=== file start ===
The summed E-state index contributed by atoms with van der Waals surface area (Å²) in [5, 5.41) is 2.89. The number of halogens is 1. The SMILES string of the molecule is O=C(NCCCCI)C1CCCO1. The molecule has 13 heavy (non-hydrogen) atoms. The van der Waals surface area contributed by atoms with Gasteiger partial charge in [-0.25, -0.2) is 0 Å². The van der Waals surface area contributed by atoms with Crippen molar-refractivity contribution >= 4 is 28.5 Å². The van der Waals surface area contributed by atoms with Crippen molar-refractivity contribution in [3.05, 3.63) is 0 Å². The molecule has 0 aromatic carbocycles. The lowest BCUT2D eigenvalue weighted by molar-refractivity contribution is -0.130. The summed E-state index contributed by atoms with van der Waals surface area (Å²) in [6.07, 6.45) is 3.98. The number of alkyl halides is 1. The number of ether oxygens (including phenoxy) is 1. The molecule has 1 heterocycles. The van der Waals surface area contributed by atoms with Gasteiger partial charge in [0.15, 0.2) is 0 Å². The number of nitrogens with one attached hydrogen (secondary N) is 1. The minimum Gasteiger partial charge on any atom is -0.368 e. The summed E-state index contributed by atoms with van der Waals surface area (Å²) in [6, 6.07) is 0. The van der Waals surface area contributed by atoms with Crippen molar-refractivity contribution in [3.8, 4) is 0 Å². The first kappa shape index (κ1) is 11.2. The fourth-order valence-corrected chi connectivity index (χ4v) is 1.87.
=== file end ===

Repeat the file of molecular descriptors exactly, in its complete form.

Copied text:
The summed E-state index contributed by atoms with van der Waals surface area (Å²) in [5, 5.41) is 2.89. The number of halogens is 1. The SMILES string of the molecule is O=C(NCCCCI)C1CCCO1. The molecule has 13 heavy (non-hydrogen) atoms. The van der Waals surface area contributed by atoms with Gasteiger partial charge in [-0.25, -0.2) is 0 Å². The van der Waals surface area contributed by atoms with Crippen molar-refractivity contribution >= 4 is 28.5 Å². The van der Waals surface area contributed by atoms with Crippen molar-refractivity contribution in [3.05, 3.63) is 0 Å². The molecule has 0 aromatic carbocycles. The lowest BCUT2D eigenvalue weighted by molar-refractivity contribution is -0.130. The summed E-state index contributed by atoms with van der Waals surface area (Å²) in [6.07, 6.45) is 3.98. The number of alkyl halides is 1. The number of ether oxygens (including phenoxy) is 1. The molecule has 1 heterocycles. The van der Waals surface area contributed by atoms with Gasteiger partial charge in [0.15, 0.2) is 0 Å². The number of nitrogens with one attached hydrogen (secondary N) is 1. The minimum Gasteiger partial charge on any atom is -0.368 e. The summed E-state index contributed by atoms with van der Waals surface area (Å²) in [6, 6.07) is 0. The van der Waals surface area contributed by atoms with Crippen molar-refractivity contribution in [3.8, 4) is 0 Å². The first kappa shape index (κ1) is 11.2. The fourth-order valence-corrected chi connectivity index (χ4v) is 1.87.